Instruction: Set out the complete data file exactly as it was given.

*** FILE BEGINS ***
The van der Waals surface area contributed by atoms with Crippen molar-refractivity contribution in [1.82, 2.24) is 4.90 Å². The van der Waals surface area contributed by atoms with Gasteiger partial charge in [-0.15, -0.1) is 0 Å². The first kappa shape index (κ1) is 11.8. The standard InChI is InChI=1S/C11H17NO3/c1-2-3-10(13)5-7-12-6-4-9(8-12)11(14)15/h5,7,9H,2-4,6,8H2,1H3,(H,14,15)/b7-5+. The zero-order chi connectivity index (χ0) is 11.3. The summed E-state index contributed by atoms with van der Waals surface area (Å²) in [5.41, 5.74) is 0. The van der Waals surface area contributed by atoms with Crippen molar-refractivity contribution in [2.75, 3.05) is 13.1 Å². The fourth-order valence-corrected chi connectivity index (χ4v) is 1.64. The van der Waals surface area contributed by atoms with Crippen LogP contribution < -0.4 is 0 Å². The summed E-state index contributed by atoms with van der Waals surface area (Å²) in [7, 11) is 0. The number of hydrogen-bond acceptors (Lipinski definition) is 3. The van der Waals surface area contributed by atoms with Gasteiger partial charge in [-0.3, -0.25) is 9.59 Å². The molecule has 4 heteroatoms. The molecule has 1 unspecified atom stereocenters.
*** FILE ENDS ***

The van der Waals surface area contributed by atoms with Crippen molar-refractivity contribution in [1.82, 2.24) is 4.90 Å². The van der Waals surface area contributed by atoms with Gasteiger partial charge in [-0.15, -0.1) is 0 Å². The first kappa shape index (κ1) is 11.8. The standard InChI is InChI=1S/C11H17NO3/c1-2-3-10(13)5-7-12-6-4-9(8-12)11(14)15/h5,7,9H,2-4,6,8H2,1H3,(H,14,15)/b7-5+. The zero-order chi connectivity index (χ0) is 11.3. The summed E-state index contributed by atoms with van der Waals surface area (Å²) in [5.41, 5.74) is 0. The van der Waals surface area contributed by atoms with Crippen molar-refractivity contribution in [2.75, 3.05) is 13.1 Å². The fourth-order valence-corrected chi connectivity index (χ4v) is 1.64. The van der Waals surface area contributed by atoms with Crippen LogP contribution < -0.4 is 0 Å². The summed E-state index contributed by atoms with van der Waals surface area (Å²) in [7, 11) is 0. The number of hydrogen-bond acceptors (Lipinski definition) is 3. The van der Waals surface area contributed by atoms with Gasteiger partial charge in [-0.3, -0.25) is 9.59 Å². The molecule has 4 heteroatoms. The molecule has 1 unspecified atom stereocenters.